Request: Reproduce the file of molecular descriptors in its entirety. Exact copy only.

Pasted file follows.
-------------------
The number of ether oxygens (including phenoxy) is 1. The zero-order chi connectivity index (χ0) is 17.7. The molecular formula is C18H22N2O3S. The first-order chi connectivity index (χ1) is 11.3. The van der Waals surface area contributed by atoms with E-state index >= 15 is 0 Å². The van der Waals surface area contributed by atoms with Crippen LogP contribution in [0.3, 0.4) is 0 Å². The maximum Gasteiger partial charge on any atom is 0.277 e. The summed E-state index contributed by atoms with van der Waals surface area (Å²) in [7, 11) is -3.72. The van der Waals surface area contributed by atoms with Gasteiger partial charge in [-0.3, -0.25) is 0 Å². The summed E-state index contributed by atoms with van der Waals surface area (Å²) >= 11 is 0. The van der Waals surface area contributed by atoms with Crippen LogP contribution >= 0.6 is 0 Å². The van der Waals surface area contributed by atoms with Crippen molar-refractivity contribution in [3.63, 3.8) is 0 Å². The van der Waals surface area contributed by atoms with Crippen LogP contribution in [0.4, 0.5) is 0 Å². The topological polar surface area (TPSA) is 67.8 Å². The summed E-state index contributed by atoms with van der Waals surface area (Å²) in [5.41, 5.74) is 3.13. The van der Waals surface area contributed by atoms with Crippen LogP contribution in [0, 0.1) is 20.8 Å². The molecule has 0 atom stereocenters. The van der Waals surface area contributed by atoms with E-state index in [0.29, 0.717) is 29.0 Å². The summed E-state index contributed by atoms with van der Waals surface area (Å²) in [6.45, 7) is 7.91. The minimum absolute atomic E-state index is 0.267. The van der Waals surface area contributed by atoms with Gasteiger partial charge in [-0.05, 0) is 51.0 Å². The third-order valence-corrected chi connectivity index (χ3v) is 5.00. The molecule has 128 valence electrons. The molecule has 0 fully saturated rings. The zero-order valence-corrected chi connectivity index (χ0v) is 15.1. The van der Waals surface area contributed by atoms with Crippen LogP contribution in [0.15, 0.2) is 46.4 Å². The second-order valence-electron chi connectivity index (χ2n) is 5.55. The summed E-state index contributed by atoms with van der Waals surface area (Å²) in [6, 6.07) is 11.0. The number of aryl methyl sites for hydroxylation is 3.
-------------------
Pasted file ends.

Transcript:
The number of ether oxygens (including phenoxy) is 1. The zero-order chi connectivity index (χ0) is 17.7. The molecular formula is C18H22N2O3S. The first-order chi connectivity index (χ1) is 11.3. The van der Waals surface area contributed by atoms with E-state index >= 15 is 0 Å². The van der Waals surface area contributed by atoms with Crippen LogP contribution in [0.3, 0.4) is 0 Å². The maximum Gasteiger partial charge on any atom is 0.277 e. The summed E-state index contributed by atoms with van der Waals surface area (Å²) in [7, 11) is -3.72. The van der Waals surface area contributed by atoms with Gasteiger partial charge in [-0.3, -0.25) is 0 Å². The summed E-state index contributed by atoms with van der Waals surface area (Å²) >= 11 is 0. The van der Waals surface area contributed by atoms with Crippen LogP contribution >= 0.6 is 0 Å². The van der Waals surface area contributed by atoms with Crippen molar-refractivity contribution in [3.63, 3.8) is 0 Å². The van der Waals surface area contributed by atoms with Crippen LogP contribution in [0.4, 0.5) is 0 Å². The topological polar surface area (TPSA) is 67.8 Å². The summed E-state index contributed by atoms with van der Waals surface area (Å²) in [5.41, 5.74) is 3.13. The van der Waals surface area contributed by atoms with Crippen LogP contribution in [0, 0.1) is 20.8 Å². The molecule has 0 atom stereocenters. The van der Waals surface area contributed by atoms with E-state index in [0.29, 0.717) is 29.0 Å². The summed E-state index contributed by atoms with van der Waals surface area (Å²) in [6.45, 7) is 7.91. The minimum absolute atomic E-state index is 0.267. The van der Waals surface area contributed by atoms with Gasteiger partial charge in [-0.05, 0) is 51.0 Å². The third-order valence-corrected chi connectivity index (χ3v) is 5.00. The molecule has 128 valence electrons. The molecule has 0 fully saturated rings. The zero-order valence-corrected chi connectivity index (χ0v) is 15.1. The van der Waals surface area contributed by atoms with Crippen LogP contribution in [0.15, 0.2) is 46.4 Å². The second-order valence-electron chi connectivity index (χ2n) is 5.55. The summed E-state index contributed by atoms with van der Waals surface area (Å²) in [6, 6.07) is 11.0. The number of aryl methyl sites for hydroxylation is 3.